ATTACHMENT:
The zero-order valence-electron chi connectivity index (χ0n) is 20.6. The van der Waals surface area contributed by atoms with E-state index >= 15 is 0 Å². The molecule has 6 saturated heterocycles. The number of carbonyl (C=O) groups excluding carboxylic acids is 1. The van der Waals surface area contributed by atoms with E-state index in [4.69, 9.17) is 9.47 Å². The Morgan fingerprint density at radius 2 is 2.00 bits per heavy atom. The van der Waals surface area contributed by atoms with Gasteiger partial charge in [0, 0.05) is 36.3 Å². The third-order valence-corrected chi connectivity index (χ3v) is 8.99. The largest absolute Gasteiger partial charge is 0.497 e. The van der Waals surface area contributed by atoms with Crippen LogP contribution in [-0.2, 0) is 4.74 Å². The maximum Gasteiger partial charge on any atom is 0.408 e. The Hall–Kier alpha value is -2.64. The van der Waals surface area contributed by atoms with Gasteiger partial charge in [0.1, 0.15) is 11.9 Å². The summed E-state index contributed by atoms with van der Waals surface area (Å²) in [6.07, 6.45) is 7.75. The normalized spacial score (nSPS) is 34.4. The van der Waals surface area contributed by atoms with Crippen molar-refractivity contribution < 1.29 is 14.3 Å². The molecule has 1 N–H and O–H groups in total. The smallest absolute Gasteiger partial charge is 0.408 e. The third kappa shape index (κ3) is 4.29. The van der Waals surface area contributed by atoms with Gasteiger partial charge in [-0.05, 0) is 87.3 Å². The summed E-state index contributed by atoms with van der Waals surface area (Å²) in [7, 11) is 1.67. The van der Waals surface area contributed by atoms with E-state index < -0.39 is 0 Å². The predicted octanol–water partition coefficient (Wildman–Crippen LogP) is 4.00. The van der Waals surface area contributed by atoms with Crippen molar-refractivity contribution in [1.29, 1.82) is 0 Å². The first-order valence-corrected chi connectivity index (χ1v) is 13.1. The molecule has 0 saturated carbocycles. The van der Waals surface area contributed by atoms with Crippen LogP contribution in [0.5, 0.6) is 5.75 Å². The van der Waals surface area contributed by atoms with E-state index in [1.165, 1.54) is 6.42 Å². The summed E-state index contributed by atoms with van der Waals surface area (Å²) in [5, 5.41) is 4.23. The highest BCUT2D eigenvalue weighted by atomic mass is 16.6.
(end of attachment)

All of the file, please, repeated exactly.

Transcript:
The zero-order valence-electron chi connectivity index (χ0n) is 20.6. The van der Waals surface area contributed by atoms with E-state index >= 15 is 0 Å². The molecule has 6 saturated heterocycles. The number of carbonyl (C=O) groups excluding carboxylic acids is 1. The van der Waals surface area contributed by atoms with E-state index in [4.69, 9.17) is 9.47 Å². The Morgan fingerprint density at radius 2 is 2.00 bits per heavy atom. The van der Waals surface area contributed by atoms with Gasteiger partial charge in [0, 0.05) is 36.3 Å². The third-order valence-corrected chi connectivity index (χ3v) is 8.99. The largest absolute Gasteiger partial charge is 0.497 e. The van der Waals surface area contributed by atoms with Crippen LogP contribution in [-0.2, 0) is 4.74 Å². The maximum Gasteiger partial charge on any atom is 0.408 e. The Hall–Kier alpha value is -2.64. The van der Waals surface area contributed by atoms with Gasteiger partial charge in [0.1, 0.15) is 11.9 Å². The summed E-state index contributed by atoms with van der Waals surface area (Å²) in [6.07, 6.45) is 7.75. The normalized spacial score (nSPS) is 34.4. The van der Waals surface area contributed by atoms with Crippen molar-refractivity contribution < 1.29 is 14.3 Å². The molecule has 1 N–H and O–H groups in total. The smallest absolute Gasteiger partial charge is 0.408 e. The third kappa shape index (κ3) is 4.29. The van der Waals surface area contributed by atoms with Gasteiger partial charge in [-0.05, 0) is 87.3 Å². The summed E-state index contributed by atoms with van der Waals surface area (Å²) in [7, 11) is 1.67. The van der Waals surface area contributed by atoms with E-state index < -0.39 is 0 Å². The predicted octanol–water partition coefficient (Wildman–Crippen LogP) is 4.00. The van der Waals surface area contributed by atoms with Crippen molar-refractivity contribution in [1.29, 1.82) is 0 Å². The first-order valence-corrected chi connectivity index (χ1v) is 13.1. The molecule has 0 saturated carbocycles. The van der Waals surface area contributed by atoms with Crippen LogP contribution in [0.5, 0.6) is 5.75 Å². The van der Waals surface area contributed by atoms with E-state index in [1.165, 1.54) is 6.42 Å². The summed E-state index contributed by atoms with van der Waals surface area (Å²) in [5, 5.41) is 4.23. The highest BCUT2D eigenvalue weighted by atomic mass is 16.6.